The other SGLT2i currently available are indicated only for patients with type 2 diabetes. Canagliflozin is indicated to reduce the risk of ESRD, doubling of serum creatinine, cardiovascular death, and hospitalization for heart failure in adults with diabetes and diabetic nephropathy with albuminuria.4 It is also indicated to reduce the risk of major adverse cardiovascular events in adults with diabetes and established cardiovascular disease.4 Empagliflozin is indicated to reduce the risk of cardiovascular death in adults with diabetes and established cardiovascular disease.5 Ertugliflozin is indicated for the management of type 2 diabetes alone.6




Q. What are the cardiovascular benefits associated with SGLT2i?

A. In the CANVAS trials, canagliflozin demonstrated a 14% reduction in major adverse cardiac events in patients with a history of cardiovascular disease—the study’s primary end point.7 In the EMPA-REG OUTCOME trial, empagliflozin significantly reduced the risk of the first occurrence of any primary composite endpoint—cardiovascular death, nonfatal myocardial infarction, or nonfatal stroke (hazard ratio, 0.86)—in patients with type 2 diabetes and a documented history of coronary artery disease, stroke, or peripheral artery disease.8 In the EMPEROR-Reduced trial, empagliflozin reduced the primary outcome of cardiovascular death and hospitalization for heart failure by 25% in patients with an ejection fraction of less than or equal to 40%.9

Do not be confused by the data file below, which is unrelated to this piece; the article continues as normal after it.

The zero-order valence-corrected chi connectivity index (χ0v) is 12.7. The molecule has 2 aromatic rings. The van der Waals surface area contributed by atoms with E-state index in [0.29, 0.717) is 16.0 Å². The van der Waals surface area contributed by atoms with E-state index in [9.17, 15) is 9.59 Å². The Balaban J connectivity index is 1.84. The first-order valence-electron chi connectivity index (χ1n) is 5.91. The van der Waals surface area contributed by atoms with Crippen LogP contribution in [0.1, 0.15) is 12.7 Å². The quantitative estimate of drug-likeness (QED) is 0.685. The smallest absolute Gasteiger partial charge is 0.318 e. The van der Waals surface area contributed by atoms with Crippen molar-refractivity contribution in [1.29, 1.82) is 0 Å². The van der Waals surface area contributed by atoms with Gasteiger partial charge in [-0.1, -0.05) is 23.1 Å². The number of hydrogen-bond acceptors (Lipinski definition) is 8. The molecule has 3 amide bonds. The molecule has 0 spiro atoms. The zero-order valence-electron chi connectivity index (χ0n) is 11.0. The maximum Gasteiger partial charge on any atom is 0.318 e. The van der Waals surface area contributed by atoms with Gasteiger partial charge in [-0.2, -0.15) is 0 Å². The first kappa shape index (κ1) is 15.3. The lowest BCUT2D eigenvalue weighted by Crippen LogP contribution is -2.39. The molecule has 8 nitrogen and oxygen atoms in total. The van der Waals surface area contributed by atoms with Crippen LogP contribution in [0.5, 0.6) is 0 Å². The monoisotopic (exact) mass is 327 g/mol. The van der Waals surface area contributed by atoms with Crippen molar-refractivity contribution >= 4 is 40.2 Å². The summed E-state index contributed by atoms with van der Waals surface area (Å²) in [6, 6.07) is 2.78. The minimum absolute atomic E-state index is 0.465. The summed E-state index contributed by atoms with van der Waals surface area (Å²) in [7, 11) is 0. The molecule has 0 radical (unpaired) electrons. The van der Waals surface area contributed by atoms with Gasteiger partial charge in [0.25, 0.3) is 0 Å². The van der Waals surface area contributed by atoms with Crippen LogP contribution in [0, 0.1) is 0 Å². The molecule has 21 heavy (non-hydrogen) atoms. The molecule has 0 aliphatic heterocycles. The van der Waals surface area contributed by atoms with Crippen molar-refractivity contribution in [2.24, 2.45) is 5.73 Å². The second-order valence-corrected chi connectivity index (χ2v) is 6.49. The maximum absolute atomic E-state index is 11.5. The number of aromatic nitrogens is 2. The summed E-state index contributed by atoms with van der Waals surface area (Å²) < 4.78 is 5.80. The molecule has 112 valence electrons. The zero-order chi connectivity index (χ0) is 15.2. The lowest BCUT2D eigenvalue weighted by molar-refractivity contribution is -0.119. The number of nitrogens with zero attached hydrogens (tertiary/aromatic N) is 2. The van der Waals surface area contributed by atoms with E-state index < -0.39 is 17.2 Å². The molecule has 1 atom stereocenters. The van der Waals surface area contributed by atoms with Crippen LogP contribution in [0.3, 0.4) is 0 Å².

In the DECLARE-TIMI trial, dapagliflozin reduced the risk of cardiovascular death and hospitalization for heart failure by 17% in adults who had or were at risk for heart disease.10 In the DAPA-HF trial, dapagliflozin reduced the worsening of heart failure and cardiovascular death by 26% in patients with a reduced ejection fraction.11

Q. What are the renal benefits associated with SGLT2i?

A. For the CREDENCE trial, researchers followed 4401 participants with type 2 diabetes who were taking canagliflozin for more than 2 years.12 The mean hemoglobin A1c level was 8.3%, and the mean eGFR was 56.2 mL/min/1.73 m2. This trial showed that canagliflozin, 100 mg, significantly reduced the risk of progression to ESRD, doubling of serum creatinine, and cardiovascular death by 30%, in addition to reducing the risk of hospitalization for heart failure by 39%.12

The DAPA-CKD trial included 4304 patients with CKD and with or without type 2 diabetes who were assigned to either dapagliflozin, 10 mg, or placebo. These patients were also followed for more than 2 years. The mean eGFR was 43.1±12.4 mL/min/1.73 m2, and 68% of participants had type 2 diabetes. The results showed that dapagliflozin reduced the incidence of 50% or more sustained decline in eGFR, progression to ESRD, and cardiovascular or renal death by 36% in patients with type 2 diabetes and by 50% in patients without diabetes.13

It is important to note that nearly all patients in both studies were taking the maximally tolerated dose of ACEi or ARB. It is also important to remember that initiation of SGLT2i causes a small increase in serum creatinine and decrease in eGFR. However, these changes typically occur within 2 weeks of starting therapy and then resolve.3-6

Q. Is there a risk of genitourinary infections with SGLT2i?